Other Items to Keep in Mind
First, it’s important to note that refrigerators in general don’t get along with GCFI outlets. In fact, they’re not required to be attached to one if they are on a dedicated circuit that’s not shared with any other outlets.
If your fridge has always been connected to a GFCI outlet and worked, you should begin by replacing the GFCI to see if it simply wore out over time.
If the fridge in question is in the garage, remember that most garages don’t have dedicated receptacles or circuits for a fridge. If you need to solve this, it will require rewiring and one or more GFCI outlets.
Why Refrigerator Keeps Tripping Breaker
From overloaded circuits to improper grounding, there are several ways a refrigerator can cause breakers to be tripped.
Perhaps the most common reason for a tripped breaker is a circuit overload.
This simply means the circuit is receiving a higher demand for electricity that it can actually deliver.
When this occurs, you should unplug everything else from the circuit except the fridge. This will tell you if the refrigerator is the problem.
If the circuit continues to operate with only the fridge plugged in, keep investigating.
A short circuit will occur when two wires inside an appliance or outlet touch each other, thus creating a surge of electricity causing the breaker to trip.
If the breaker tripped as soon as the fridge was plugged in, unplug this appliance and try plugging something else in.
If the second appliance you plugged in works, the short circuit is probably inside the fridge.
If nothing works with the outlet, there are most likely wires behind the receptacle cover causing the problem.
Just remember, the issue can also be inside the wall or the breaker box itself.
Why Refrigerator Trips GFCI on Generator
Much the same as a refrigerator can trip a GFCI outlet inside your home, it can do the same when connected to a generator.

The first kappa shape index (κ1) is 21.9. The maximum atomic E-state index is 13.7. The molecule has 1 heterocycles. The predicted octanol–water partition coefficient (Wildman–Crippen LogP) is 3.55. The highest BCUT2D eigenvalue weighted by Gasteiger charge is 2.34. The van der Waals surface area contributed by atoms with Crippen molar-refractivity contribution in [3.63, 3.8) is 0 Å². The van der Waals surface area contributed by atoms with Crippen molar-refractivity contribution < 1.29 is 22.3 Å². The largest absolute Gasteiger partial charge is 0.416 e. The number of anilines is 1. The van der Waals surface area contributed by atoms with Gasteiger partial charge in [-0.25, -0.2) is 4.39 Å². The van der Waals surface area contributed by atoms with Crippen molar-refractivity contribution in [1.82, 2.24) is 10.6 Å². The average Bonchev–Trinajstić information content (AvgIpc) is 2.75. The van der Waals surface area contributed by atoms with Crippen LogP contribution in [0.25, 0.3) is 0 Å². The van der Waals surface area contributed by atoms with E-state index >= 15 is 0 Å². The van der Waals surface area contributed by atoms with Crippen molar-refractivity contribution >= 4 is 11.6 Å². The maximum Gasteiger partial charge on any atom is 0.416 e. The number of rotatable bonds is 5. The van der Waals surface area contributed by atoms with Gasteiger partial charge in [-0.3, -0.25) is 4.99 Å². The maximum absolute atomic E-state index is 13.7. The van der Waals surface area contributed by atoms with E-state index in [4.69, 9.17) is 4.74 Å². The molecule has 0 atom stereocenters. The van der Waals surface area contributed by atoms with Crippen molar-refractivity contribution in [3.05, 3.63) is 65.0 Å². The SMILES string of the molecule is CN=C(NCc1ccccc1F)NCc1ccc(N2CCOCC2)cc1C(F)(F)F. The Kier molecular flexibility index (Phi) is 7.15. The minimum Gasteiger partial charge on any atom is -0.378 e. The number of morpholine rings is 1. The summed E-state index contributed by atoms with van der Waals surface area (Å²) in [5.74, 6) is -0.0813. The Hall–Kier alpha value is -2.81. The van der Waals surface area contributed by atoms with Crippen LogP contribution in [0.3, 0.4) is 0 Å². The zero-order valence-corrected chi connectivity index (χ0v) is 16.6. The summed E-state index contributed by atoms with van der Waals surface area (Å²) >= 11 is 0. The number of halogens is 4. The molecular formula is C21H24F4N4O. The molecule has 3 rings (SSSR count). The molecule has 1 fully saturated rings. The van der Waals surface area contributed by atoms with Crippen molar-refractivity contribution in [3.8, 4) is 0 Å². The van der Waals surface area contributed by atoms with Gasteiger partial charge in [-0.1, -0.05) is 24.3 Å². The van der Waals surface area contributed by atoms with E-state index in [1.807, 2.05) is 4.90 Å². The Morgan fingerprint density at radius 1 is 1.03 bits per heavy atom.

Here are the common reasons this happens.
If your refrigerator has a ground fault, it will trip the GFCI on your generator every time.
To stop this from occurring you will need to locate the faulty part inside the fridge or freezer and replace it.
Regardless of how new the generator is, it could be faulty.
If your machine is still under warranty, it’s a great idea to try to exchange the current one for a replacement.
There are many people who have faced this same issue, and at the end of the day, it was the generator itself.
When the GFCI outlet senses electrical “leaks”, where the current is escaping the device and taking a different route to the ground, it will trip the outlet.
Leaks are commonly caused by dust, defective electrical appliances, water, or worn insulation.
Bond or Ground Jumper Issue
Most generators are made with a neutral ground jumper wire.
If you’re hooking the generator to your house this ground jumper will need to be removed to prevent nuisance tripping.
Since your house is already neutral bonded to the ground, the wire is unneeded.
However, if you ever disconnect the unit from the house and use for other purposes, you will have to re-connect the ground jumper.
Have you dealt with refrigerators tripping GFCIs or breakers before?
What was the problem, and how did you fix it? We’d love to hear your thoughts, comment now and let us know.